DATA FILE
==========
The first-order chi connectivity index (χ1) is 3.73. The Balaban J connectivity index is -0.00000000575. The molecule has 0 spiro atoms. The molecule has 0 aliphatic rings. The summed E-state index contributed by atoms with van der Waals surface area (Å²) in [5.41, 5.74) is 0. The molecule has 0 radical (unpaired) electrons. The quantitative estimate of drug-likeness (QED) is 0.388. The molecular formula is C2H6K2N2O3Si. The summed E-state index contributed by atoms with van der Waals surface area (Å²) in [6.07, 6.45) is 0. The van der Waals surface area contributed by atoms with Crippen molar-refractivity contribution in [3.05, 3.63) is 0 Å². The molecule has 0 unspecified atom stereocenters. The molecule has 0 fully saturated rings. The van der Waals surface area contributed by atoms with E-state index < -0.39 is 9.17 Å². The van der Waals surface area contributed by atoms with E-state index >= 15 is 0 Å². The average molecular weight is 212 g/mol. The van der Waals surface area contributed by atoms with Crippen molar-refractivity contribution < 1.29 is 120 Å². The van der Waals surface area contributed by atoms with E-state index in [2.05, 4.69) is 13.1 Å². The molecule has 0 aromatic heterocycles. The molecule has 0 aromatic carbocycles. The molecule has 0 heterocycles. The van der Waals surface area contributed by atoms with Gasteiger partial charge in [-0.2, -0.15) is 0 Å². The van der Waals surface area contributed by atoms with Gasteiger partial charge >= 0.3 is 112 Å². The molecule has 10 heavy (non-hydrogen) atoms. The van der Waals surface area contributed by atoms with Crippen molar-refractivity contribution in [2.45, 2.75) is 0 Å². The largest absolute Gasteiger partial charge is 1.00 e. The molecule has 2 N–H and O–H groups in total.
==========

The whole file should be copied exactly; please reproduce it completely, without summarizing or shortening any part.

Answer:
The first-order chi connectivity index (χ1) is 3.73. The Balaban J connectivity index is -0.00000000575. The molecule has 0 spiro atoms. The molecule has 0 aliphatic rings. The summed E-state index contributed by atoms with van der Waals surface area (Å²) in [5.41, 5.74) is 0. The molecule has 0 radical (unpaired) electrons. The quantitative estimate of drug-likeness (QED) is 0.388. The molecular formula is C2H6K2N2O3Si. The summed E-state index contributed by atoms with van der Waals surface area (Å²) in [6.07, 6.45) is 0. The van der Waals surface area contributed by atoms with Crippen molar-refractivity contribution in [3.05, 3.63) is 0 Å². The molecule has 0 unspecified atom stereocenters. The molecule has 0 fully saturated rings. The van der Waals surface area contributed by atoms with E-state index < -0.39 is 9.17 Å². The van der Waals surface area contributed by atoms with E-state index >= 15 is 0 Å². The average molecular weight is 212 g/mol. The van der Waals surface area contributed by atoms with Crippen molar-refractivity contribution < 1.29 is 120 Å². The van der Waals surface area contributed by atoms with E-state index in [2.05, 4.69) is 13.1 Å². The molecule has 0 aromatic heterocycles. The molecule has 0 aromatic carbocycles. The molecule has 0 heterocycles. The van der Waals surface area contributed by atoms with Gasteiger partial charge in [-0.2, -0.15) is 0 Å². The van der Waals surface area contributed by atoms with Gasteiger partial charge >= 0.3 is 112 Å². The molecule has 10 heavy (non-hydrogen) atoms. The van der Waals surface area contributed by atoms with Crippen molar-refractivity contribution in [2.45, 2.75) is 0 Å². The largest absolute Gasteiger partial charge is 1.00 e. The molecule has 2 N–H and O–H groups in total.